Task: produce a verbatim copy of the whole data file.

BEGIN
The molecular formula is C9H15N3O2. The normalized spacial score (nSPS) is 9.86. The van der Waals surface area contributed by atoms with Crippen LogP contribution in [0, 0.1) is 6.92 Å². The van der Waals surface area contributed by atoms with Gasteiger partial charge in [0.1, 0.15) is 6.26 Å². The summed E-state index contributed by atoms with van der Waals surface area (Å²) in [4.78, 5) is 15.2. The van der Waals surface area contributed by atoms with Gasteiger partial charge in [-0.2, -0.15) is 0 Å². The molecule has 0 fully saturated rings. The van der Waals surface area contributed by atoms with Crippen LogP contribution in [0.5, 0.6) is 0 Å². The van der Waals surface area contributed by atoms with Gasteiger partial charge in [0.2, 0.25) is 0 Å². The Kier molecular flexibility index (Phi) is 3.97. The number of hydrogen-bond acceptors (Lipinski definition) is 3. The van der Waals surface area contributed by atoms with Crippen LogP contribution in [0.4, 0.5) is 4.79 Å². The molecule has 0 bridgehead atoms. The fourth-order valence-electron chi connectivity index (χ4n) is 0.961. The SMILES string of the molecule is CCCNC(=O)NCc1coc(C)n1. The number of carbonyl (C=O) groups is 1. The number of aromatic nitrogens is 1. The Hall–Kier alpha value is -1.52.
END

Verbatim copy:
The molecular formula is C9H15N3O2. The normalized spacial score (nSPS) is 9.86. The van der Waals surface area contributed by atoms with Crippen LogP contribution in [0, 0.1) is 6.92 Å². The van der Waals surface area contributed by atoms with Gasteiger partial charge in [0.1, 0.15) is 6.26 Å². The summed E-state index contributed by atoms with van der Waals surface area (Å²) in [4.78, 5) is 15.2. The van der Waals surface area contributed by atoms with Gasteiger partial charge in [-0.2, -0.15) is 0 Å². The molecule has 0 fully saturated rings. The van der Waals surface area contributed by atoms with Crippen LogP contribution in [0.5, 0.6) is 0 Å². The van der Waals surface area contributed by atoms with Gasteiger partial charge in [0.2, 0.25) is 0 Å². The Kier molecular flexibility index (Phi) is 3.97. The number of hydrogen-bond acceptors (Lipinski definition) is 3. The van der Waals surface area contributed by atoms with Crippen LogP contribution in [0.4, 0.5) is 4.79 Å². The molecule has 0 bridgehead atoms. The fourth-order valence-electron chi connectivity index (χ4n) is 0.961. The SMILES string of the molecule is CCCNC(=O)NCc1coc(C)n1. The number of carbonyl (C=O) groups is 1. The number of aromatic nitrogens is 1. The Hall–Kier alpha value is -1.52.